The impact comes from the negative public relations hit, not a sagging bottom line. "Boycotters' influence stems from their ability to make negative claims about the corporation that generate negative public perceptions of the corporation," King's research finds. "Hence, corporations that are already struggling to maintain their previously positive reputations will be more likely to concede to boycotts and quell any further damage the boycott may do to their reputation."
The issue isn't money. It's perception and reputation. Which is probably why firms with strong reputations seem to generate a lot more media attention in response to boycotts. In a 2011 study, King looked at national media coverage of 133 boycotts organized between 1990 and 2005. Boycotts that went after well-liked firms with strong reputations generated a lot more media coverage—about 4.4 times as much as firms with no reputation and three times as much as those with poor reputations.
How does the growth of social media change all this? That's harder to say, but a reasonable assumption is that many of the factors that have shaped offline consumer protests in the past will continue to do so in the future. A #BoycottLakers hashtag likely won't have a big impact on the Clippers' bottom line, but if it keeps going, then over time the reputational drag will build—especially in combination with all the negative coverage in other media. There's a reason that so many companies have invested in social media representation in recent years; they care a lot about what people are saying online, and how those conversations affect corporate reputation.
Corporations aren't the only ones responding to social pressure where boycotts are concerned, however. The consumers involved in a protest are also being pushed and pulled by larger social influences.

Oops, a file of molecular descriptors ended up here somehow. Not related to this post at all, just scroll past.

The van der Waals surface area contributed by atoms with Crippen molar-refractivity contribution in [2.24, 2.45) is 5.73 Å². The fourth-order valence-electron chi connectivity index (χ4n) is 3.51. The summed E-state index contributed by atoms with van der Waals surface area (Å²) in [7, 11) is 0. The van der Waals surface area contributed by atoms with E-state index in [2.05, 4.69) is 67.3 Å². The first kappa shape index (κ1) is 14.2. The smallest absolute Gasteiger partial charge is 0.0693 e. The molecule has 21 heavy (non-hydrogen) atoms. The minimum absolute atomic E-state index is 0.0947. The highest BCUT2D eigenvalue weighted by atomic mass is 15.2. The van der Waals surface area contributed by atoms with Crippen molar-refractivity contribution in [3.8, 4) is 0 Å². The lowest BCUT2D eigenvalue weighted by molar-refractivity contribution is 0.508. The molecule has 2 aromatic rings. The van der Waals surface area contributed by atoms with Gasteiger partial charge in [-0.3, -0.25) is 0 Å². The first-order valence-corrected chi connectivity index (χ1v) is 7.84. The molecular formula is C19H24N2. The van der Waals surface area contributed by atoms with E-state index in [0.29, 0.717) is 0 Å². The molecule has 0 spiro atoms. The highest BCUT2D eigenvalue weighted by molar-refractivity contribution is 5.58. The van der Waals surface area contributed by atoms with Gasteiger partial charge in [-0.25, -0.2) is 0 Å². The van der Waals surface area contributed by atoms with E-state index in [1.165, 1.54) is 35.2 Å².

A 2003 paper published in the journal of Management Science looked at the individual end of the puzzle, and asked what motivated consumers to make personal sacrifices in order to participate in boycotts, despite the minimal likely impact from any one consumer's boycott. The authors actually make a comparison to voting, where the activity of any one individual is unlikely to make a significant difference. One possibility raised by the study: Boycotts are an expressive act that occur at least partially in response to larger group actions, with boycotts gathering energy the more people that participate. It's about social positioning. Consumers often participate in boycotts because they care what other people think about them. And when companies respond, it's often for the same reason.
Indeed, it's possible that actual boycotts themselves don't matter so much as talking about them. The 1997 FAU study found that "the effects of actual boycotts are not significantly different from those of threats of boycott." And despite the lack of negative financial effects, boycotts might still be useful protest tools. "The negative public relations that they generate can exact their toll on the good citizenship of the target firms as well as result in negative publicity for them."
Which offers a pretty good explanation of how we got to where we are now. And it suggests that when Warriors coach Mark Jackson said that fans could make a statement by staying away from tonight's game, he was actually describing more action than was necessary: Just by talking about a boycott, on Twitter and in the press, the statement had already been made.